6 mins

Wander Woman: Katherine Routledge, who stood on the shoulders of giants

While exploring the secrets of the moai on Chile’s Easter Island, Phoebe Smith ponders a greater mystery – why haven’t we all heard of archaeologist Katherine Routledge?

Atop Rano Kau Crater, Easter Island (Phoebe Smith)

He was giving nothing away. As I gazed into his eyes – which seemed to be staring off to another place, another time – he was impossible to read. Standing in front of the beach, while the waves crashed against the shoreline behind him, he cut a striking silhouette in the early dawn light.

I continued to regard him tentatively as the sun rose behind. His lips were pursed as though he might speak at any second, but other than the seabirds calling overhead, all was silent.

I was at Tongariki on Easter Island, Chile’s furthest flung outpost. To get there requires a 5-hour flight from Santiago, and covers a distance that’s further than London is from Canada’s Newfoundland, so it takes a determined traveller to venture all this way.


The Travelling Moai at Tongariki, at dawn (Phoebe Smith)

The Travelling Moai at Tongariki, at dawn (Phoebe Smith)

But, ever since my mum had shown me a photograph of a moai statue in a book when I was a little girl, I’d been desperate to voyage here and discover the secrets of these giant manmade figurines. Coming face to face with one I hoped I’d only have to gaze into its eyes and instantly understand their construction, their reason, their past; but trying to gain anything from a stone statue was, of course, impossible.

Thankfully, the ability to converse with animate stone objects, carved from the compressed volcanic rock that formed this triangular shaped island, is not necessary. And it’s mainly because of one woman – a Brit called Katherine Routledge.

Mention her name in her native land and few (if any) will offer a look of familiarity. Yet it’s because of her that we know as much as we do about the origins and reasons for the moai. That’s because in 1914 she and her husband, after commissioning the building of a boat they named Mana, set sail from Falmouth, UK, with Easter Island as their ultimate goal. The journey took months, but when they finally arrived they began the first archaeological survey of the isle. But while they did several digs, including at the spot in Tongariki where I now stood, it wasn’t that which set her work apart.

Rano Kau (Phoebe Smith)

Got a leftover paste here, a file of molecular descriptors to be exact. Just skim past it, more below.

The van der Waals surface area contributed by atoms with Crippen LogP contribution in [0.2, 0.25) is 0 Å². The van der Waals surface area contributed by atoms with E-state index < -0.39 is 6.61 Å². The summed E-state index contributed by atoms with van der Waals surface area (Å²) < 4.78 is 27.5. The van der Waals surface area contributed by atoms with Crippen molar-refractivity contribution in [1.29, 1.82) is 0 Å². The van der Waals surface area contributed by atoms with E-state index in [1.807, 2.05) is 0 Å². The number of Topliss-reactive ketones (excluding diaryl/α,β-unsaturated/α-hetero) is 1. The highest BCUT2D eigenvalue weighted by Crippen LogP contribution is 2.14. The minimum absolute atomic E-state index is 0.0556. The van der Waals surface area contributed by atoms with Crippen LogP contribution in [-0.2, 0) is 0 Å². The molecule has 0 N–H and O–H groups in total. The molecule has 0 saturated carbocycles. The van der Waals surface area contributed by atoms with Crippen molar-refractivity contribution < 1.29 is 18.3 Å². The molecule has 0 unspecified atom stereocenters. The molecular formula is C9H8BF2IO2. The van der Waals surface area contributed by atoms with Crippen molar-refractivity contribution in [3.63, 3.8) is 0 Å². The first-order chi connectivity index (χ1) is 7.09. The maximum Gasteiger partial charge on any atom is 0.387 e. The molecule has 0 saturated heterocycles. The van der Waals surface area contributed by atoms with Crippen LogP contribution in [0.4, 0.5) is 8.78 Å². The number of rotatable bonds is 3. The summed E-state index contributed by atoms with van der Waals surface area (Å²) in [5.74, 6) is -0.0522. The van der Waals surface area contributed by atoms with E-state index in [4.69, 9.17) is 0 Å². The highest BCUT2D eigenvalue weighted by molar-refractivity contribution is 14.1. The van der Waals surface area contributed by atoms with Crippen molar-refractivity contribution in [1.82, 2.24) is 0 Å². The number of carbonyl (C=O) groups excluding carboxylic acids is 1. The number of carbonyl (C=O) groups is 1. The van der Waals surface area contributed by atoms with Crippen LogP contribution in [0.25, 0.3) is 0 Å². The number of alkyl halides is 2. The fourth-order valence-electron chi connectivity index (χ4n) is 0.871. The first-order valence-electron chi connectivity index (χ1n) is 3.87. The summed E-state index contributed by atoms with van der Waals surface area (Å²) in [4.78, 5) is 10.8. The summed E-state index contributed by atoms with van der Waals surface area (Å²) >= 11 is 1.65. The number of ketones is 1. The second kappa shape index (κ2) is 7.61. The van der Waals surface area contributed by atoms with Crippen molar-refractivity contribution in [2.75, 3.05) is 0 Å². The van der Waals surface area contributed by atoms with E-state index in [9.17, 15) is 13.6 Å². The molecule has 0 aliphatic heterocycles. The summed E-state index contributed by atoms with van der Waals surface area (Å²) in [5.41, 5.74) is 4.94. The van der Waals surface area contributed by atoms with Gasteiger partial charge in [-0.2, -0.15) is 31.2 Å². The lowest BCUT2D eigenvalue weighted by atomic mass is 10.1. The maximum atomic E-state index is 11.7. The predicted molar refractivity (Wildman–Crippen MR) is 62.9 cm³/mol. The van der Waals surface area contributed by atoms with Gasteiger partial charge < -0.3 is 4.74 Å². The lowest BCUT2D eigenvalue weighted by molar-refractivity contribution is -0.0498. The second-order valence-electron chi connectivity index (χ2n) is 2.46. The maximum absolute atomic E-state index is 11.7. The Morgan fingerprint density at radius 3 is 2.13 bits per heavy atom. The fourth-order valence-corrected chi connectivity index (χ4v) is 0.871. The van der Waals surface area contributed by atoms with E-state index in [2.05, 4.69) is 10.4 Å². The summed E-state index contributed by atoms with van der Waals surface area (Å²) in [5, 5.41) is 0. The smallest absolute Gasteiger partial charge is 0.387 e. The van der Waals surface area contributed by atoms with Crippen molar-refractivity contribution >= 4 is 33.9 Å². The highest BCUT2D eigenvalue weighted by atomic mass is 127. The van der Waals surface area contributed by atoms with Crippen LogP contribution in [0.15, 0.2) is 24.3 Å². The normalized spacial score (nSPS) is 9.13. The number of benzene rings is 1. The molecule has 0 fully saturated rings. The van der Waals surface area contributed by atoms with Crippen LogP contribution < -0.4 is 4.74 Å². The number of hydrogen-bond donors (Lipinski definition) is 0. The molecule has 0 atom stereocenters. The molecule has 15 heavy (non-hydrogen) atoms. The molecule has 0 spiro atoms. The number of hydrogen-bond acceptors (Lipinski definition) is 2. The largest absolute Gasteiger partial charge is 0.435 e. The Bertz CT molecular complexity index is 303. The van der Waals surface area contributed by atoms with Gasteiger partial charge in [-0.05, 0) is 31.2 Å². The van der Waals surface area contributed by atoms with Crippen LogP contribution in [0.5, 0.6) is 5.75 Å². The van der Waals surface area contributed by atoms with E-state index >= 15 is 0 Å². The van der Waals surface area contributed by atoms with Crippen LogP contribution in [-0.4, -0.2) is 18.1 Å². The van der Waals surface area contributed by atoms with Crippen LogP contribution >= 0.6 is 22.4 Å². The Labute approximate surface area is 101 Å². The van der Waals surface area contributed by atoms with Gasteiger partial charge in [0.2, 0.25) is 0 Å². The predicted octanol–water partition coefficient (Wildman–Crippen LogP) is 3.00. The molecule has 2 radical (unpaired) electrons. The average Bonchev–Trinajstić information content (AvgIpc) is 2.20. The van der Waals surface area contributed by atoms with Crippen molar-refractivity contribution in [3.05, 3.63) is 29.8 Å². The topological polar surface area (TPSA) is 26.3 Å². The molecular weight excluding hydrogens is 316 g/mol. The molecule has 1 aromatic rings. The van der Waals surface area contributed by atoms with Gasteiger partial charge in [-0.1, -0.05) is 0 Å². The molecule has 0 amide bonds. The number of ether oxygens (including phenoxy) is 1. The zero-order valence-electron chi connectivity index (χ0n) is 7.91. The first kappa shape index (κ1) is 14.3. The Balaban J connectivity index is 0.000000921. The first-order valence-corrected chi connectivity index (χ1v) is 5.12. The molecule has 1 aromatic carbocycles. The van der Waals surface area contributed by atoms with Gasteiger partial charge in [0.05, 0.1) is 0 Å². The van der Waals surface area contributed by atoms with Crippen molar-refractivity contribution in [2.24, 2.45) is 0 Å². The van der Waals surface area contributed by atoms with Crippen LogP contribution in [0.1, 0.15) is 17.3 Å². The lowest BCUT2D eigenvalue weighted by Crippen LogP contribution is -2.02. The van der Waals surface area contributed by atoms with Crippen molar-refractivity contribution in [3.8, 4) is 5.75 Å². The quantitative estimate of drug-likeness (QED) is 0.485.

Rano Kau (Phoebe Smith)

When Katherine Routledge stood here it all looked very different than it did for me, as rather than seeing 15 statues stood to attention, every single one of the moai was toppled over and lying ruined on the ground.

So, rather than only obsess with the physical detail, she hired a guide and spent much of the 15 months she was based here, interviewing and re-interviewing the Rapa Nui elders who had witnessed life pre-slave raids and Christian missions. As such she was able to discover that the statues faced inland as each one represented an ancestor from the village that they watched over. She discovered that they were thought to project their mana – or magic – onto the residents. And she also learned about the inter-tribal wars, which resulted in the destruction of the old belief system and manifested in the overthrowing of the statues.

Since the 1950s many have been painstakingly reconstructed through grants so visitors can witness them in the same way they would have looked from around 900AD-1838. Over the four days I spent there I marvelled at these towering constructions. Some were small and squat, others rose to the height of 4 metres (around the same as a double decker bus). Many had puako, or top knots, balanced on their heads – made from volcanic scoria rock, and one even had eyes made from coral – as they all would have done once they were completed.

Tongariki sunrise (Phoebe Smith)

Tongariki sunrise (Phoebe Smith)

I wandered amid Rano Raraku, aka The Quarry, where a total of nearly 400 statues, in various states of construction, still sit, waiting for the sculptors to return. Some have been buried by landslip; others broken in transit and lay face down in the grass. Then there are some that are half carved from the sheer rock faces which, if finished, would have stood at over 21 metres high.

All are recorded in Routledge’s book The Mystery of Easter Island, published 100 years ago, and it is still used today by archaeologists and ethnographers trying to learn more – so, you may ask as I did, why isn’t her name well-known?

Perhaps it’s due to how she met her end – committed to a sanatorium against her will by her husband in 1929, she died seven years later aged 69.

As I navigated my way around the island exploring lava caves, visiting the crater of Rano Kau where she seemed to find such peace and tranquillity and watching the sunset at the restored complex of Tahai near the tiny capital of Hanga Roa, I couldn’t help but think that in many ways she was like the moai which she had loved so much.

Tongariki sunrise (Phoebe Smith)

Tongariki sunrise (Phoebe Smith)

Though she may have been left for a time to lie in the dirt, forgotten by most and ignored by many, by picking up her book we now collectively have the power to resurrect her spirit, to acknowledge the important part she played in the history of Easter Island, and once more allow her name to rise as tall as the statues she helped us understand.

Phoebe travelled to Easter Island with Journey Latin America, staying at the excellent Explora Rapa Nui (where all excursions, food, drink and transport are provided). For more on the island, see Chile's official website.

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